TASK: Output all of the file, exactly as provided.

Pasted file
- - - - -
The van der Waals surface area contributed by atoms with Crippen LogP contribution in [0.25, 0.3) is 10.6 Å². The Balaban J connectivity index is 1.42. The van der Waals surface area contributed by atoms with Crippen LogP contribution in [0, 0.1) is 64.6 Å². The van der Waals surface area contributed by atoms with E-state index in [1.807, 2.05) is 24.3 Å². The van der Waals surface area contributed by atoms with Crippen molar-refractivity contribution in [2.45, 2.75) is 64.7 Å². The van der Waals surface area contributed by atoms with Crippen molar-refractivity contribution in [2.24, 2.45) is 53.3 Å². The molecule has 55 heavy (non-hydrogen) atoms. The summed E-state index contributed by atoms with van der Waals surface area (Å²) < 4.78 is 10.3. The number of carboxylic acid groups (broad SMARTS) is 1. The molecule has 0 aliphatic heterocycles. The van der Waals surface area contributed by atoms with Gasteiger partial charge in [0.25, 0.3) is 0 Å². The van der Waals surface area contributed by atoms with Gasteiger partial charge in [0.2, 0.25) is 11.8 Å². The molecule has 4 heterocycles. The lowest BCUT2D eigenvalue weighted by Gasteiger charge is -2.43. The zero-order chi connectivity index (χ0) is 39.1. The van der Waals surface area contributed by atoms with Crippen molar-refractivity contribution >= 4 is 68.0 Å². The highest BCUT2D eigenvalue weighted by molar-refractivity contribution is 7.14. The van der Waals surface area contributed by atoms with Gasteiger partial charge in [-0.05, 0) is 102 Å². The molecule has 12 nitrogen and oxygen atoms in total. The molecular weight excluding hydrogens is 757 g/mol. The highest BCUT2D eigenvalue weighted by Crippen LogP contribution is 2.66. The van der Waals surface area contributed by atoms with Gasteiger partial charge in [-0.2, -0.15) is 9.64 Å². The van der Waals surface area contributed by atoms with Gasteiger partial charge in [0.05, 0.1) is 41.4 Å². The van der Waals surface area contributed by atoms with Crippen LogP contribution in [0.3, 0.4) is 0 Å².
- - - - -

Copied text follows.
The van der Waals surface area contributed by atoms with Crippen LogP contribution in [0.25, 0.3) is 10.6 Å². The Balaban J connectivity index is 1.42. The van der Waals surface area contributed by atoms with Crippen LogP contribution in [0, 0.1) is 64.6 Å². The van der Waals surface area contributed by atoms with E-state index in [1.807, 2.05) is 24.3 Å². The van der Waals surface area contributed by atoms with Crippen molar-refractivity contribution in [2.45, 2.75) is 64.7 Å². The van der Waals surface area contributed by atoms with Crippen molar-refractivity contribution in [2.24, 2.45) is 53.3 Å². The molecule has 55 heavy (non-hydrogen) atoms. The summed E-state index contributed by atoms with van der Waals surface area (Å²) < 4.78 is 10.3. The number of carboxylic acid groups (broad SMARTS) is 1. The molecule has 0 aliphatic heterocycles. The van der Waals surface area contributed by atoms with Gasteiger partial charge in [0.25, 0.3) is 0 Å². The van der Waals surface area contributed by atoms with Gasteiger partial charge in [0.2, 0.25) is 11.8 Å². The molecule has 4 heterocycles. The lowest BCUT2D eigenvalue weighted by Gasteiger charge is -2.43. The zero-order chi connectivity index (χ0) is 39.1. The van der Waals surface area contributed by atoms with Crippen molar-refractivity contribution >= 4 is 68.0 Å². The highest BCUT2D eigenvalue weighted by molar-refractivity contribution is 7.14. The van der Waals surface area contributed by atoms with Gasteiger partial charge in [-0.05, 0) is 102 Å². The molecule has 12 nitrogen and oxygen atoms in total. The molecular weight excluding hydrogens is 757 g/mol. The highest BCUT2D eigenvalue weighted by Crippen LogP contribution is 2.66. The van der Waals surface area contributed by atoms with Gasteiger partial charge in [-0.2, -0.15) is 9.64 Å². The van der Waals surface area contributed by atoms with Gasteiger partial charge in [0.05, 0.1) is 41.4 Å². The van der Waals surface area contributed by atoms with Crippen LogP contribution in [0.3, 0.4) is 0 Å².